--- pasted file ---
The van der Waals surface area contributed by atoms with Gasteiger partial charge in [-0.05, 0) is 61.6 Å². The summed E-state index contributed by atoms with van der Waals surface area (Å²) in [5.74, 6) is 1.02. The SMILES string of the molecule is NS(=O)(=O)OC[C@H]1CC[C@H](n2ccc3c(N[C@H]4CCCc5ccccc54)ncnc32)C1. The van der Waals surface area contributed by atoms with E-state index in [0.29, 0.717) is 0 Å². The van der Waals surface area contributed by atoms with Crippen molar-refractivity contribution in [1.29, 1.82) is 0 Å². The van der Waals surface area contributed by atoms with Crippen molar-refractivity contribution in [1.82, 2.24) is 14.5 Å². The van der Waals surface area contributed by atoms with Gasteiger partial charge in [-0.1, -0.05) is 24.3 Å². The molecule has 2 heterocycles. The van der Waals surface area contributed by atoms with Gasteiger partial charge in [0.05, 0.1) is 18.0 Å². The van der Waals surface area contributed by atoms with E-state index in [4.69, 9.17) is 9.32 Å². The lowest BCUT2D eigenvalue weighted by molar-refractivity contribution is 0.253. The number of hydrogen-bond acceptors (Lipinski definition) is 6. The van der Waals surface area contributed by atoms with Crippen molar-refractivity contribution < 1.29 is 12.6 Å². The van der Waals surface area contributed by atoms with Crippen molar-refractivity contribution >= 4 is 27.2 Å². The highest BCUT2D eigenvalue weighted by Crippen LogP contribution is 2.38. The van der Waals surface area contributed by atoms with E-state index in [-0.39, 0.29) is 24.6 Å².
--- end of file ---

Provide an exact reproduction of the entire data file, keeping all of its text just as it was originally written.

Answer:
The van der Waals surface area contributed by atoms with Gasteiger partial charge in [-0.05, 0) is 61.6 Å². The summed E-state index contributed by atoms with van der Waals surface area (Å²) in [5.74, 6) is 1.02. The SMILES string of the molecule is NS(=O)(=O)OC[C@H]1CC[C@H](n2ccc3c(N[C@H]4CCCc5ccccc54)ncnc32)C1. The van der Waals surface area contributed by atoms with E-state index in [0.29, 0.717) is 0 Å². The van der Waals surface area contributed by atoms with Crippen molar-refractivity contribution in [1.29, 1.82) is 0 Å². The van der Waals surface area contributed by atoms with Crippen molar-refractivity contribution in [1.82, 2.24) is 14.5 Å². The van der Waals surface area contributed by atoms with Gasteiger partial charge in [-0.1, -0.05) is 24.3 Å². The molecule has 2 heterocycles. The van der Waals surface area contributed by atoms with Gasteiger partial charge in [0.05, 0.1) is 18.0 Å². The van der Waals surface area contributed by atoms with E-state index in [4.69, 9.17) is 9.32 Å². The lowest BCUT2D eigenvalue weighted by molar-refractivity contribution is 0.253. The number of hydrogen-bond acceptors (Lipinski definition) is 6. The van der Waals surface area contributed by atoms with Crippen molar-refractivity contribution < 1.29 is 12.6 Å². The van der Waals surface area contributed by atoms with Crippen molar-refractivity contribution >= 4 is 27.2 Å². The highest BCUT2D eigenvalue weighted by Crippen LogP contribution is 2.38. The van der Waals surface area contributed by atoms with E-state index in [-0.39, 0.29) is 24.6 Å².